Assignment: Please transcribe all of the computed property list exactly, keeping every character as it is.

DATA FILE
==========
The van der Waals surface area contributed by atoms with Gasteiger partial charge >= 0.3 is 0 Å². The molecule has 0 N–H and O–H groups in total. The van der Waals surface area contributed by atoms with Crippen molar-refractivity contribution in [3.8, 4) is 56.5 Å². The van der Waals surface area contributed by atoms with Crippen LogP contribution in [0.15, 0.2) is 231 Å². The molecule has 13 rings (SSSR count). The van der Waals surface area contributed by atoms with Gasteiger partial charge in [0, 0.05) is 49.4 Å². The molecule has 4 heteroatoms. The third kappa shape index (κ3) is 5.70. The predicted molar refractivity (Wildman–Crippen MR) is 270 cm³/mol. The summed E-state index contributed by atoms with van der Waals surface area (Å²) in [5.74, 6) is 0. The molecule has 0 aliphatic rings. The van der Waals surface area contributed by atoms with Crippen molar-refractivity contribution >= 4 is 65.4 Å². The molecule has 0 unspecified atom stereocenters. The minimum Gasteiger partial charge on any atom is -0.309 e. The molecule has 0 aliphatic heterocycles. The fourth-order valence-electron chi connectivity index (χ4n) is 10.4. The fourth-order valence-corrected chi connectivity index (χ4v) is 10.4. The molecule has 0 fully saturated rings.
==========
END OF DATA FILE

The van der Waals surface area contributed by atoms with Gasteiger partial charge >= 0.3 is 0 Å². The molecule has 0 N–H and O–H groups in total. The van der Waals surface area contributed by atoms with Crippen molar-refractivity contribution in [3.8, 4) is 56.5 Å². The van der Waals surface area contributed by atoms with Crippen LogP contribution in [0.15, 0.2) is 231 Å². The molecule has 13 rings (SSSR count). The van der Waals surface area contributed by atoms with Gasteiger partial charge in [0, 0.05) is 49.4 Å². The molecule has 4 heteroatoms. The third kappa shape index (κ3) is 5.70. The predicted molar refractivity (Wildman–Crippen MR) is 270 cm³/mol. The summed E-state index contributed by atoms with van der Waals surface area (Å²) in [5.74, 6) is 0. The molecule has 0 aliphatic rings. The van der Waals surface area contributed by atoms with Crippen molar-refractivity contribution >= 4 is 65.4 Å². The molecule has 0 unspecified atom stereocenters. The minimum Gasteiger partial charge on any atom is -0.309 e. The molecule has 0 aliphatic heterocycles. The fourth-order valence-electron chi connectivity index (χ4n) is 10.4. The fourth-order valence-corrected chi connectivity index (χ4v) is 10.4. The molecule has 0 fully saturated rings.